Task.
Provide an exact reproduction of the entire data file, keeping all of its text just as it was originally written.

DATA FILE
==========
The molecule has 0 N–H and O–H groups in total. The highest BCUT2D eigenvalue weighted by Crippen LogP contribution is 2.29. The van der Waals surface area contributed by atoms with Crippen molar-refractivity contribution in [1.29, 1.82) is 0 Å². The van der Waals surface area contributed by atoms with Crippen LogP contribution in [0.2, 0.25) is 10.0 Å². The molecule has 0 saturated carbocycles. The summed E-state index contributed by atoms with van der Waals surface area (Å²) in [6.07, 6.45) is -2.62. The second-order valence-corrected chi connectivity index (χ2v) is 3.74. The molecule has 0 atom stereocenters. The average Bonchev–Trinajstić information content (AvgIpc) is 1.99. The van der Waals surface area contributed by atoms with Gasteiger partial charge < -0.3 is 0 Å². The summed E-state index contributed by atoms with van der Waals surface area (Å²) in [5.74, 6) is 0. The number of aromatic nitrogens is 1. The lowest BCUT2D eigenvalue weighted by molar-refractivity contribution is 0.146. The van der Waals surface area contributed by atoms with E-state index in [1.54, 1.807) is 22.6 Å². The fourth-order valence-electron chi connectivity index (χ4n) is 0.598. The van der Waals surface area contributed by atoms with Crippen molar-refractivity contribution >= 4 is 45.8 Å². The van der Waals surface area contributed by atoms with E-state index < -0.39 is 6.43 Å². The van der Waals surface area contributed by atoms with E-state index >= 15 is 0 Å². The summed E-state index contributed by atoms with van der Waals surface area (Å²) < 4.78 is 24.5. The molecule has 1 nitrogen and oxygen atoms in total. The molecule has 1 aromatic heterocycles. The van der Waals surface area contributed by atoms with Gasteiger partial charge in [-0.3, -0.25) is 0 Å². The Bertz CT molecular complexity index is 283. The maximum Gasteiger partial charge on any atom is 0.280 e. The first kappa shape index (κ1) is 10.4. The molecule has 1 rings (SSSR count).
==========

The molecule has 0 N–H and O–H groups in total. The highest BCUT2D eigenvalue weighted by Crippen LogP contribution is 2.29. The van der Waals surface area contributed by atoms with Crippen molar-refractivity contribution in [1.29, 1.82) is 0 Å². The van der Waals surface area contributed by atoms with Crippen LogP contribution in [0.2, 0.25) is 10.0 Å². The molecule has 0 saturated carbocycles. The summed E-state index contributed by atoms with van der Waals surface area (Å²) in [6.07, 6.45) is -2.62. The second-order valence-corrected chi connectivity index (χ2v) is 3.74. The molecule has 0 atom stereocenters. The average Bonchev–Trinajstić information content (AvgIpc) is 1.99. The van der Waals surface area contributed by atoms with Gasteiger partial charge < -0.3 is 0 Å². The summed E-state index contributed by atoms with van der Waals surface area (Å²) in [5.74, 6) is 0. The number of aromatic nitrogens is 1. The lowest BCUT2D eigenvalue weighted by molar-refractivity contribution is 0.146. The van der Waals surface area contributed by atoms with E-state index in [1.54, 1.807) is 22.6 Å². The fourth-order valence-electron chi connectivity index (χ4n) is 0.598. The van der Waals surface area contributed by atoms with Crippen molar-refractivity contribution >= 4 is 45.8 Å². The van der Waals surface area contributed by atoms with E-state index < -0.39 is 6.43 Å². The van der Waals surface area contributed by atoms with E-state index >= 15 is 0 Å². The summed E-state index contributed by atoms with van der Waals surface area (Å²) < 4.78 is 24.5. The molecule has 1 nitrogen and oxygen atoms in total. The molecule has 1 aromatic heterocycles. The van der Waals surface area contributed by atoms with Gasteiger partial charge in [-0.3, -0.25) is 0 Å². The Bertz CT molecular complexity index is 283. The maximum Gasteiger partial charge on any atom is 0.280 e. The first kappa shape index (κ1) is 10.4. The molecule has 1 rings (SSSR count).